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Elon Musk’s Neuralink Working on New Brain Implant Device

Elon Musk’s Neuralink Working on New Brain Implant Device

The tiny wires of the Neuralink brain chip implant used in the first participant in a trial by Elon Musk’s company have become “more or less very stable,” a company executive said on Wednesday.

The company announced in May that a series of small wires had become dislodged inside the brain of Noland Arbaugh, who was paralyzed from the shoulders down after a diving accident in 2016.

“After brain surgery, it takes a while for the tissues to come up and fix the threads in place, and once that happens, everything is stable,” said Dongjin “DJ” Seo, director of Neuralink.

Neuralink is working on a new device that it believes will require half the number of electrodes implanted into the brain to make it more efficient and powerful. Noland Arbaugh, above, is the first brain implant patient. Maintenance Bridge

So far, Arbaugh, who lives in Arizona, is the only patient to receive the implant, but Musk said he hopes the number of participants will be in the single digits this year.

Company executives said in a live broadcast on social media platform X that they are currently taking risk reduction measures such as skull shaping and lowering the carbon dioxide concentration in the blood of patients to normal levels.

“For upcoming implants, we plan to very deliberately sculpt the surface of the skull to minimize the space under the implant… This will bring the implant closer to the brain and take some of the tension off the teeth,” said Matthew MacDougall, Neuralink’s head of neurosurgery.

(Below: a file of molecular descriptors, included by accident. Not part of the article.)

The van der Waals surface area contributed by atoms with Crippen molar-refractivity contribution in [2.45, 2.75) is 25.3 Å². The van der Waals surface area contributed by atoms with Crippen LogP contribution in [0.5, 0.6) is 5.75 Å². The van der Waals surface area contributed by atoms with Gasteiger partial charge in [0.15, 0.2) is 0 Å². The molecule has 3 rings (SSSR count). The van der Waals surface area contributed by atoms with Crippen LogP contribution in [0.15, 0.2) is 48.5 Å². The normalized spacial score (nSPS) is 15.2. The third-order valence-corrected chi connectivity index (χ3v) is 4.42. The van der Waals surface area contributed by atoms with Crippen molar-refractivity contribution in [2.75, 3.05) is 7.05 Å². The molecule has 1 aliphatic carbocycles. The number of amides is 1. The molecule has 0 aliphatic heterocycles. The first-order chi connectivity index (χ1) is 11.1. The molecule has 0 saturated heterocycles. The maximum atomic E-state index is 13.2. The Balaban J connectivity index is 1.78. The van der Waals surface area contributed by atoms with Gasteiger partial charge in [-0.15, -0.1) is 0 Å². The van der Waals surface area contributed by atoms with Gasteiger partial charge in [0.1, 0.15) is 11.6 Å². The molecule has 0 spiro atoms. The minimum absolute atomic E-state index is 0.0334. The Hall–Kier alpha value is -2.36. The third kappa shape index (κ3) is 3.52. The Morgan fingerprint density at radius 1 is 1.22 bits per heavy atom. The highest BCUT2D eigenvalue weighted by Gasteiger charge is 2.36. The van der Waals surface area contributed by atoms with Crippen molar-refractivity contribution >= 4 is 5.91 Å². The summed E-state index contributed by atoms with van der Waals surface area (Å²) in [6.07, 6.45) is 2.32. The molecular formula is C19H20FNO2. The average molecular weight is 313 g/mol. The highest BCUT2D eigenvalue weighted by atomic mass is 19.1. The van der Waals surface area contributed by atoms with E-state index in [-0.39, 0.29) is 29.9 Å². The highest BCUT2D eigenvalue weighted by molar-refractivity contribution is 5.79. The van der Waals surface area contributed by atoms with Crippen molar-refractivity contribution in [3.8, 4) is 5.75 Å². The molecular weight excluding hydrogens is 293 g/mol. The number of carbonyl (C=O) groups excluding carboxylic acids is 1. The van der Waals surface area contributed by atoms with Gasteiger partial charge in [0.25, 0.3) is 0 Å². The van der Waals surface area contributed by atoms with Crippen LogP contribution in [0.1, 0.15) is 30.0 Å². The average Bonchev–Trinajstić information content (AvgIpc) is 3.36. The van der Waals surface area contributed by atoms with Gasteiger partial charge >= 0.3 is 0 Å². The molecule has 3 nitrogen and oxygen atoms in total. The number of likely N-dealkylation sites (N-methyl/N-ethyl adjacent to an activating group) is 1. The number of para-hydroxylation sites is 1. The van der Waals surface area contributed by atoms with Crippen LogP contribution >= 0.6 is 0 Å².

Neuralink is testing an implant to give paralyzed patients the ability to use digital devices by thinking alone. The device works by using tiny wires thinner than a human hair to capture signals from the brain and translate them into actions such as moving a mouse cursor on a computer screen.

The company also takes risk reduction measures in patients, such as skull shaping and lowering the carbon dioxide concentration in the blood to normal levels. REUTERS

Musk said on air that the device does not harm the brain. The Food and Drug Administration first evaluated the device years ago, raised Considering safety concerns, the company was given the green light to begin human trials last year.

So far, the device has allowed Arbaugh to play video games, browse the internet and move the cursor on his laptop using his own thinking, according to the company’s blog posts and videos.

Neuralink executives also said they are working on a new device that they believe will require halving the number of electrodes implanted in the brain to be more efficient and powerful.